National Bank suggests buyouts to continue in the broader region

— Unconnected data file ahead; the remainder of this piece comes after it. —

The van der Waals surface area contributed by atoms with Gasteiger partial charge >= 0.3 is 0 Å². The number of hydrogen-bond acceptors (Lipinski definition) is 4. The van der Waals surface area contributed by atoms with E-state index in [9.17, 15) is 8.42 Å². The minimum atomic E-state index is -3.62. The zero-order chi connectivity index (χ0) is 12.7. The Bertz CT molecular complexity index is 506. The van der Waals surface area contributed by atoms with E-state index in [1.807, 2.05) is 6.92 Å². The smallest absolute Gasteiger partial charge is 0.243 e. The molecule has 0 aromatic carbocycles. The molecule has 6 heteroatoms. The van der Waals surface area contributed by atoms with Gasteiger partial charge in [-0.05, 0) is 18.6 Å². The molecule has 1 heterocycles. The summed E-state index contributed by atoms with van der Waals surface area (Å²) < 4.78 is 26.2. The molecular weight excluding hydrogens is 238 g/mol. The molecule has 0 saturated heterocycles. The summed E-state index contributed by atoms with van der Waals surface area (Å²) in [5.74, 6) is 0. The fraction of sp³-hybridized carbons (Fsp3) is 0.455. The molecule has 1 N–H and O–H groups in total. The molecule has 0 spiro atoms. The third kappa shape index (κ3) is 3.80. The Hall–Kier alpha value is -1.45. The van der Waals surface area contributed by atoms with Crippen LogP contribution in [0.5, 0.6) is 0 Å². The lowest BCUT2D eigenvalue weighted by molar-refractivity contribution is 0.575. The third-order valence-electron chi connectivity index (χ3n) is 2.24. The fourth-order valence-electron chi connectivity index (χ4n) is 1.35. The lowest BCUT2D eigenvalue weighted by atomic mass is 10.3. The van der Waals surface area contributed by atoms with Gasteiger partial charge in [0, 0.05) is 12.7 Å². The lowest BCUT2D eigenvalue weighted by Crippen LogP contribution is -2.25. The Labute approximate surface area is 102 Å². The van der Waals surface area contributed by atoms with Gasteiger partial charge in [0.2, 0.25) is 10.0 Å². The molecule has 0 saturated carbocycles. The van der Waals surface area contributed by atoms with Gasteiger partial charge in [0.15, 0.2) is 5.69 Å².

Greece’s largest lender National Bank (NBG) may buy more banks in the Balkans, Ukraine and Egypt, while increasing its business in Turkey, its chief executive said yesterday. «We are eyeing acquisitions in Serbia, Romania, Ukraine and Egypt,» Chief Executive Takis Arapoglou told an annual shareholders’ meeting. «It is possible we will announce one more buyout by the next general assembly of shareholders.» Earlier in April, National Bank clinched the biggest-ever Greek-Turkish business deal by agreeing to buy a 46 percent stake in Turkey’s mid-sized Finansbank, including its brokerage unit, the country’s second largest. The deal will give National a foothold in Turkish banking as part of its strategy to become a leading player in Southeastern Europe. Arapoglou ruled out any further acquisitions in Turkey for the time being, and said the bank will pursue a strategy of organic growth instead. «National Bank will not use Finansbank for further acquisitions in Turkey. We will proceed with organic growth there (in Turkey),» he told shareholders. He said National Bank would tender for Finansbank minority shares toward the end of 2006. «The public offer for the minority interests of Finansbank is expected in the last quarter of the year,» he said. To pay for the acquisition, the group has announced plans for a 3-billion-euro rights issue, which will be voted on at a May 9 repeat general meeting, as there was no quorum yesterday. The terms of the rights issue were not disclosed. «If there are remaining funds from (the 3-billion-euro rights issue) we will return them to shareholders either via a share buyback or a special dividend,» NBG’s Chief Executive Arapoglou said. In a separate statement, the bank said that underwriters had committed to fully cover the planned capital increase. «They have committed to cover the entire issue with a set discount,» the bank said. (Reuters) US teachers’ fund «Can anyone expect that the US teachers’ fund is planning to wrest control of the National Bank?» Arapoglou asked in a rhetorical question designed to put to rest rumors that the bank is in danger of falling into foreign hands. He noted that of the hundreds of foreign institutional investors that hold stakes in NBG, no one has more than 0.5 percent. Such a scenario is a Greek invention as «foreign investors neither desire nor take an interest in such a possibility,» he said.

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